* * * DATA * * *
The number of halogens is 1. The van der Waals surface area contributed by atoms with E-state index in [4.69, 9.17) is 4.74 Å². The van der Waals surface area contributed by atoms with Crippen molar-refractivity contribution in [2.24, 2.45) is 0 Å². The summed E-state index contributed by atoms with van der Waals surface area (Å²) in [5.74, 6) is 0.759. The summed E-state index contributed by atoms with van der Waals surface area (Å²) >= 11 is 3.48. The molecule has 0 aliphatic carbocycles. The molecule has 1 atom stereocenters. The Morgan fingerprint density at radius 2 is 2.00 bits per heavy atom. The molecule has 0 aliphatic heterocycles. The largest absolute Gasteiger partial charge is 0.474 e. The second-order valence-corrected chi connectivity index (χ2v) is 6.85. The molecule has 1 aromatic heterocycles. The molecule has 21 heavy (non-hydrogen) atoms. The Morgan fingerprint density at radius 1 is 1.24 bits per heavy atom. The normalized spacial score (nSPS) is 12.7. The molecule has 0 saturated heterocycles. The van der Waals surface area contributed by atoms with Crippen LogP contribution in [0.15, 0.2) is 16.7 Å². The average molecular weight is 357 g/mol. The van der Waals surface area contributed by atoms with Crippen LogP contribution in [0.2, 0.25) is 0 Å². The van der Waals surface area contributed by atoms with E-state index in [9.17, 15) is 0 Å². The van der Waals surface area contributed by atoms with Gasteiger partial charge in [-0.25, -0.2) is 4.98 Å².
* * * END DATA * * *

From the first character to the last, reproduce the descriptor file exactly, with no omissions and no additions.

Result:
The number of halogens is 1. The van der Waals surface area contributed by atoms with E-state index in [4.69, 9.17) is 4.74 Å². The van der Waals surface area contributed by atoms with Crippen molar-refractivity contribution in [2.24, 2.45) is 0 Å². The summed E-state index contributed by atoms with van der Waals surface area (Å²) in [5.74, 6) is 0.759. The summed E-state index contributed by atoms with van der Waals surface area (Å²) >= 11 is 3.48. The molecule has 0 aliphatic carbocycles. The molecule has 1 atom stereocenters. The Morgan fingerprint density at radius 2 is 2.00 bits per heavy atom. The molecule has 0 aliphatic heterocycles. The largest absolute Gasteiger partial charge is 0.474 e. The second-order valence-corrected chi connectivity index (χ2v) is 6.85. The molecule has 1 aromatic heterocycles. The molecule has 21 heavy (non-hydrogen) atoms. The Morgan fingerprint density at radius 1 is 1.24 bits per heavy atom. The normalized spacial score (nSPS) is 12.7. The molecule has 0 saturated heterocycles. The van der Waals surface area contributed by atoms with Crippen LogP contribution in [0.15, 0.2) is 16.7 Å². The average molecular weight is 357 g/mol. The van der Waals surface area contributed by atoms with Crippen LogP contribution in [0.2, 0.25) is 0 Å². The van der Waals surface area contributed by atoms with E-state index in [9.17, 15) is 0 Å². The van der Waals surface area contributed by atoms with Gasteiger partial charge in [-0.25, -0.2) is 4.98 Å².